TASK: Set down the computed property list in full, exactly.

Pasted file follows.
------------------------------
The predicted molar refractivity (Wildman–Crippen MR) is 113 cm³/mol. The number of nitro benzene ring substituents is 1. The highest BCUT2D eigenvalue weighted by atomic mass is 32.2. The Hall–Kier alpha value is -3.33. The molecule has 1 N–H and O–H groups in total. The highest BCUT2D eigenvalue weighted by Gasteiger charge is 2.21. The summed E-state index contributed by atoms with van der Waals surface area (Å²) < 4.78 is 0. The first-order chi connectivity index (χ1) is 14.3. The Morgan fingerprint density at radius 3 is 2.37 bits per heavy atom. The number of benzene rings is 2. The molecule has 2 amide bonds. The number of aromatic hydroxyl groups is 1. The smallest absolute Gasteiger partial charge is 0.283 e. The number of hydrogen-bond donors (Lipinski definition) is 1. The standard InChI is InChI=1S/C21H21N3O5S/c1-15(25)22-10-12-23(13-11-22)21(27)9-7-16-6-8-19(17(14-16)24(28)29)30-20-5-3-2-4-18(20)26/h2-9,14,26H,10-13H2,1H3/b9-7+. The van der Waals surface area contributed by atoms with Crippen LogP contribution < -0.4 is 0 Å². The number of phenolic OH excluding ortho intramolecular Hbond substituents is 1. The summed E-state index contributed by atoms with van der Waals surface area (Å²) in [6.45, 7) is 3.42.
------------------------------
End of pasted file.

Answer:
The predicted molar refractivity (Wildman–Crippen MR) is 113 cm³/mol. The number of nitro benzene ring substituents is 1. The highest BCUT2D eigenvalue weighted by atomic mass is 32.2. The Hall–Kier alpha value is -3.33. The molecule has 1 N–H and O–H groups in total. The highest BCUT2D eigenvalue weighted by Gasteiger charge is 2.21. The summed E-state index contributed by atoms with van der Waals surface area (Å²) < 4.78 is 0. The first-order chi connectivity index (χ1) is 14.3. The Morgan fingerprint density at radius 3 is 2.37 bits per heavy atom. The number of benzene rings is 2. The molecule has 2 amide bonds. The number of aromatic hydroxyl groups is 1. The smallest absolute Gasteiger partial charge is 0.283 e. The number of hydrogen-bond donors (Lipinski definition) is 1. The standard InChI is InChI=1S/C21H21N3O5S/c1-15(25)22-10-12-23(13-11-22)21(27)9-7-16-6-8-19(17(14-16)24(28)29)30-20-5-3-2-4-18(20)26/h2-9,14,26H,10-13H2,1H3/b9-7+. The van der Waals surface area contributed by atoms with Crippen LogP contribution < -0.4 is 0 Å². The number of phenolic OH excluding ortho intramolecular Hbond substituents is 1. The summed E-state index contributed by atoms with van der Waals surface area (Å²) in [6.45, 7) is 3.42.